Biography Of Sherman Alexie

Submitted By smarchetta
Words: 725
Pages: 3

Samantha Marchetta
Ms. Anderson
English 111
19 February 2013
Sherman Alexie My love of books began before I could even read. My mother belonged to a book of the month club, where she received a special edition of all the “classics.” I loved looking through the pages, having the book in my hands. I felt like I was physically touching knowledge. My parents would read stories to me and I fell in love with the fairytale, the mystery, everything about books had me hooked. As a young boy growing up on the Spokane Indian Reservation in Washington, Sherman Alexie was given a Superman comic book and taught himself to read. Alexie’s father was obsessed with books. He had piles of books all over the house, bookshelf after bookshelf, every genre, and every plot imaginable. “[His] father loved books, and since [he] loved [his] father with an aching devotion, [he] decided to love books as well.” (Alexie 45.)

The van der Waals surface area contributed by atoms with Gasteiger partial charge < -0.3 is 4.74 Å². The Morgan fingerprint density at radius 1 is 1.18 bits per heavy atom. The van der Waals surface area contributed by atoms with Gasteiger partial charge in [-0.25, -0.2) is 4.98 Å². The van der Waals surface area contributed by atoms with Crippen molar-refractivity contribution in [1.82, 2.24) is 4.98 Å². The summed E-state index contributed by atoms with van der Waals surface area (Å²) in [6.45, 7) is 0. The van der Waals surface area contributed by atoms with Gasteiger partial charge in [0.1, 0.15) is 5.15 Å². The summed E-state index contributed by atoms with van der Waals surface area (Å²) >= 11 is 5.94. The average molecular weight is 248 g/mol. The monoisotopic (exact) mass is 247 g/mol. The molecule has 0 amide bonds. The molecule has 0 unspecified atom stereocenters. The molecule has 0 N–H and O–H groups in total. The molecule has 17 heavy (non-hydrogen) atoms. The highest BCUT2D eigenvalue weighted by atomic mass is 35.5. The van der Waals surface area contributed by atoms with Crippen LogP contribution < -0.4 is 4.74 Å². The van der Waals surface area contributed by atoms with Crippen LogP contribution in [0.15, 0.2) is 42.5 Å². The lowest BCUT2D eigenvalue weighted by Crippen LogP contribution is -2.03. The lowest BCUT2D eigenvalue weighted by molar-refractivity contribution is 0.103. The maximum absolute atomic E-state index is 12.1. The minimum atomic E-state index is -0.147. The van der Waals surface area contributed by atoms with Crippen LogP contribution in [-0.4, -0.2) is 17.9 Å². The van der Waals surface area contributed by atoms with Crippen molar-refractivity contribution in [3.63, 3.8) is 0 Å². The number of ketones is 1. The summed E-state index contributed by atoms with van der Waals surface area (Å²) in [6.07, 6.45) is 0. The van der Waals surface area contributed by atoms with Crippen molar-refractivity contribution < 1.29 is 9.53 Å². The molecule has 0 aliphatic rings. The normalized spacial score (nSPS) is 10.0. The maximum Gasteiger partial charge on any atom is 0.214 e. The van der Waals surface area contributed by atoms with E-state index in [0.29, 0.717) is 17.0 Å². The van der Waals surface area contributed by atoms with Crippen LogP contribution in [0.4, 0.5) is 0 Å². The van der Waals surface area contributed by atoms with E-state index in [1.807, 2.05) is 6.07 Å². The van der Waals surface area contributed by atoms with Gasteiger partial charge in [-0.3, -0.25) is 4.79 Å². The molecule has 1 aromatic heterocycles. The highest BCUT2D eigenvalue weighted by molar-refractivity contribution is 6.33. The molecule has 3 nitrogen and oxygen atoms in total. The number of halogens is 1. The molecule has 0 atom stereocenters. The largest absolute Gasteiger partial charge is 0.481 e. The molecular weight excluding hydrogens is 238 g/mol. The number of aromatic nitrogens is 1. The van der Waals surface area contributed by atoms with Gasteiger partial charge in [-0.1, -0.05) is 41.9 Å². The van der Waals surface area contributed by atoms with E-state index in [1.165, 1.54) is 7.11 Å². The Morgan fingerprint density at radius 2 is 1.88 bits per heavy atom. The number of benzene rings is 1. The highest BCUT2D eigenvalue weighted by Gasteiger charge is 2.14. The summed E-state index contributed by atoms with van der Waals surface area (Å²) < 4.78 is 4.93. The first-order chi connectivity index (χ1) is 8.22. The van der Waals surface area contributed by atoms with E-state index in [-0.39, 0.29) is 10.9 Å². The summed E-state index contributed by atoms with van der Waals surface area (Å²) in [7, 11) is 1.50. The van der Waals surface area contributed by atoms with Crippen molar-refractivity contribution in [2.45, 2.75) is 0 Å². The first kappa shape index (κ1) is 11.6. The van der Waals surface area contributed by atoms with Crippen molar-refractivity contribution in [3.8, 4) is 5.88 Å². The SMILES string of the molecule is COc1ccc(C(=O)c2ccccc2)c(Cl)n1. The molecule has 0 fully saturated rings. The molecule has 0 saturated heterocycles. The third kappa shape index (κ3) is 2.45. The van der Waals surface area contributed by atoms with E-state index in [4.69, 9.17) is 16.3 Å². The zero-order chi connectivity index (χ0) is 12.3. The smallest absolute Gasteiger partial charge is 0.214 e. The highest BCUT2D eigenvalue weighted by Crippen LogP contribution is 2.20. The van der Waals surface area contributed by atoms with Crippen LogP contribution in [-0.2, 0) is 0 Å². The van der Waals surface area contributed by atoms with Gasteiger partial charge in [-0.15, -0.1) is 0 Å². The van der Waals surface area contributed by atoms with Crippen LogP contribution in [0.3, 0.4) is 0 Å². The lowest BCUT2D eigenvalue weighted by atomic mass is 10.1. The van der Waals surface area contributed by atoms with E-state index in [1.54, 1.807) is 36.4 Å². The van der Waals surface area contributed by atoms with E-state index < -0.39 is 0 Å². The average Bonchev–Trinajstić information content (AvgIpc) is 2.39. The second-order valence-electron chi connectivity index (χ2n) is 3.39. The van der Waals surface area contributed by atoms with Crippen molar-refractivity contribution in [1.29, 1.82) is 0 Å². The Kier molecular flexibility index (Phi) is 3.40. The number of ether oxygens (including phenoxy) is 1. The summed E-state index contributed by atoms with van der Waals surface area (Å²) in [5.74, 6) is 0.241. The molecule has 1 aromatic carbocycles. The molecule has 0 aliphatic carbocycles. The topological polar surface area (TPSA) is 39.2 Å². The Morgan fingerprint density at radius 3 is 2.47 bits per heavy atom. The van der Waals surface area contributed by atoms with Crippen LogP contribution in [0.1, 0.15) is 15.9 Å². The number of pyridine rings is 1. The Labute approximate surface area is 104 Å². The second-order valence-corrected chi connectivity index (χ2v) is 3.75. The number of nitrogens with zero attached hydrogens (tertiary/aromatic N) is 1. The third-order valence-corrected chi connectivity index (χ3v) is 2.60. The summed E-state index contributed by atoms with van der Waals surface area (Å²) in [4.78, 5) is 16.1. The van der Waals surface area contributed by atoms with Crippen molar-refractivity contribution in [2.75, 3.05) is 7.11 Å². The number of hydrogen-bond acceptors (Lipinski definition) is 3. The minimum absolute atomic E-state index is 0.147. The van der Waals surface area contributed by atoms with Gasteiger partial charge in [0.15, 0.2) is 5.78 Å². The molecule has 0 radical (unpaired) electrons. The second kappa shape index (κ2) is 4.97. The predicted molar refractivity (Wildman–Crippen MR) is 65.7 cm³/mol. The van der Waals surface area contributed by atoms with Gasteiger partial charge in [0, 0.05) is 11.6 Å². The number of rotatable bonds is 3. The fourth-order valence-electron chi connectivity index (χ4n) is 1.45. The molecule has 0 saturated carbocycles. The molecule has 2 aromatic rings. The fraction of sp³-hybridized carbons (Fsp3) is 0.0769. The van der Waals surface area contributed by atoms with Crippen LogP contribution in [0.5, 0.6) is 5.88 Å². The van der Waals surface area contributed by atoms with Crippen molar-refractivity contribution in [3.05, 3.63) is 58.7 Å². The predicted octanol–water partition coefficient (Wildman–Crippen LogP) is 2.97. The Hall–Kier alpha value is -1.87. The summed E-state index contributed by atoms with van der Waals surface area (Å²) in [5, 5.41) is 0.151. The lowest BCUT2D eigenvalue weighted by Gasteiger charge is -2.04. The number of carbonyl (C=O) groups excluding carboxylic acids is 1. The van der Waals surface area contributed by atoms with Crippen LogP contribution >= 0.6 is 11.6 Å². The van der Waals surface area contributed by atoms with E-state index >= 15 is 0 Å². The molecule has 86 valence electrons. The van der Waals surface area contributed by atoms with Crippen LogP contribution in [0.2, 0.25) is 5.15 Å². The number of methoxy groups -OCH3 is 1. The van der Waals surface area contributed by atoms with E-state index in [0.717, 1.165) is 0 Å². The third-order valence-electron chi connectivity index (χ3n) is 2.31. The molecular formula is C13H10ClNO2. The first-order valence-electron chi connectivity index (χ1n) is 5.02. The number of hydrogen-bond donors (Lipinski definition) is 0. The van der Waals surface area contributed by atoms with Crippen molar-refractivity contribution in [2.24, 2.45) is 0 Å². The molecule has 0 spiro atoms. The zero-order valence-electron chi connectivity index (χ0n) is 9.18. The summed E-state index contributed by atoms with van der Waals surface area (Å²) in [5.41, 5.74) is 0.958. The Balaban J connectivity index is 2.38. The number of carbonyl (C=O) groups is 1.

When Alexie picked up the Superman comic book, although he was unable to understand the words, he narrated what the illustrations should be saying, based on their actions in the picture. Eventually, he was able to teach himself how to read. Alexie advanced in school very quickly, reading books far past his grade level ahead of every other student in his class. “He might have been called a prodigy. But he is an Indian boy living on a reservation and is simply an oddity.” (Alexie 46.) He was feared and ridiculed for being a “smart” Indian. He was told to stay quiet and not respond when the non-Indian teacher would ask questions. He was an Indian child; he was expected to be stupid. It surprised him how in the classroom, most of the other students actually seemed stupid, yet outside the classroom, these same students would excel. “As Indian children [they] were expected to fail in the non-Indian world.” (Alexie 47.) Despite everything, Alexie refused to fail. He read at every available moment he had, reading anything he could possibly get his hands on. He was determined. I loved looking at the pictures and trying to figure out the real message the author was trying to get across. I wanted to learn how to read, but when it came time, I struggled. My speech impediment, held me back as far as reading was concerned. I could read in my head extremely well and fast-paced. But reading aloud was a different story. I had to read everything extremely slow; this was so I could avoid mumbling all of my words together. When I was excited about something, it was almost as if my entire sentence came out as one giant word. Although I was in speech therapy classes and read out loud with